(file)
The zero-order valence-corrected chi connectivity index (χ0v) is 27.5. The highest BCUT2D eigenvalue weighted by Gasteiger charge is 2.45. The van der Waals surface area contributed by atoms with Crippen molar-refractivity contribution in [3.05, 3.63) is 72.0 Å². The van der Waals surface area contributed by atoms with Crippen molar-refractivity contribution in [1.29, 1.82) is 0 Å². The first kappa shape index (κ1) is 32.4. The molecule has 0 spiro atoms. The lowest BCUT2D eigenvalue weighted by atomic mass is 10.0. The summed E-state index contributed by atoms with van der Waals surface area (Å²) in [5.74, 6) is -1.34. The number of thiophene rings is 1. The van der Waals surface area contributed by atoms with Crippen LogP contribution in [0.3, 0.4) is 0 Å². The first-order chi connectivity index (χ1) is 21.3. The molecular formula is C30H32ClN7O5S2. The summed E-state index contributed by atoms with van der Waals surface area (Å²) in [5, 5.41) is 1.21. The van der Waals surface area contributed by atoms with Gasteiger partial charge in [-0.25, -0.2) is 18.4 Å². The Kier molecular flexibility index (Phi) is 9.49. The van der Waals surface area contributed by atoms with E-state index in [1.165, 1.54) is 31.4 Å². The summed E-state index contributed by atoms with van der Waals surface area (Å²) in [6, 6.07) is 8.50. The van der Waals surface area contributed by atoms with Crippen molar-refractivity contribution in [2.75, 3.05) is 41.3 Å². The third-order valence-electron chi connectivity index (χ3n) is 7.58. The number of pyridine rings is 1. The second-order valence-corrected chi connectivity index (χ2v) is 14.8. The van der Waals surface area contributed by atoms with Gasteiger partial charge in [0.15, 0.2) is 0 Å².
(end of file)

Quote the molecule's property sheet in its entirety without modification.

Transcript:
The zero-order valence-corrected chi connectivity index (χ0v) is 27.5. The highest BCUT2D eigenvalue weighted by Gasteiger charge is 2.45. The van der Waals surface area contributed by atoms with Crippen molar-refractivity contribution in [3.05, 3.63) is 72.0 Å². The van der Waals surface area contributed by atoms with Crippen molar-refractivity contribution in [1.29, 1.82) is 0 Å². The first kappa shape index (κ1) is 32.4. The molecule has 0 spiro atoms. The lowest BCUT2D eigenvalue weighted by atomic mass is 10.0. The summed E-state index contributed by atoms with van der Waals surface area (Å²) in [5.74, 6) is -1.34. The number of thiophene rings is 1. The van der Waals surface area contributed by atoms with Crippen LogP contribution in [0.3, 0.4) is 0 Å². The first-order chi connectivity index (χ1) is 21.3. The molecular formula is C30H32ClN7O5S2. The summed E-state index contributed by atoms with van der Waals surface area (Å²) in [5, 5.41) is 1.21. The van der Waals surface area contributed by atoms with Gasteiger partial charge in [-0.25, -0.2) is 18.4 Å². The Kier molecular flexibility index (Phi) is 9.49. The van der Waals surface area contributed by atoms with E-state index in [1.165, 1.54) is 31.4 Å². The summed E-state index contributed by atoms with van der Waals surface area (Å²) in [6, 6.07) is 8.50. The van der Waals surface area contributed by atoms with Crippen molar-refractivity contribution in [2.75, 3.05) is 41.3 Å². The third-order valence-electron chi connectivity index (χ3n) is 7.58. The number of pyridine rings is 1. The second-order valence-corrected chi connectivity index (χ2v) is 14.8. The van der Waals surface area contributed by atoms with Gasteiger partial charge in [0.15, 0.2) is 0 Å².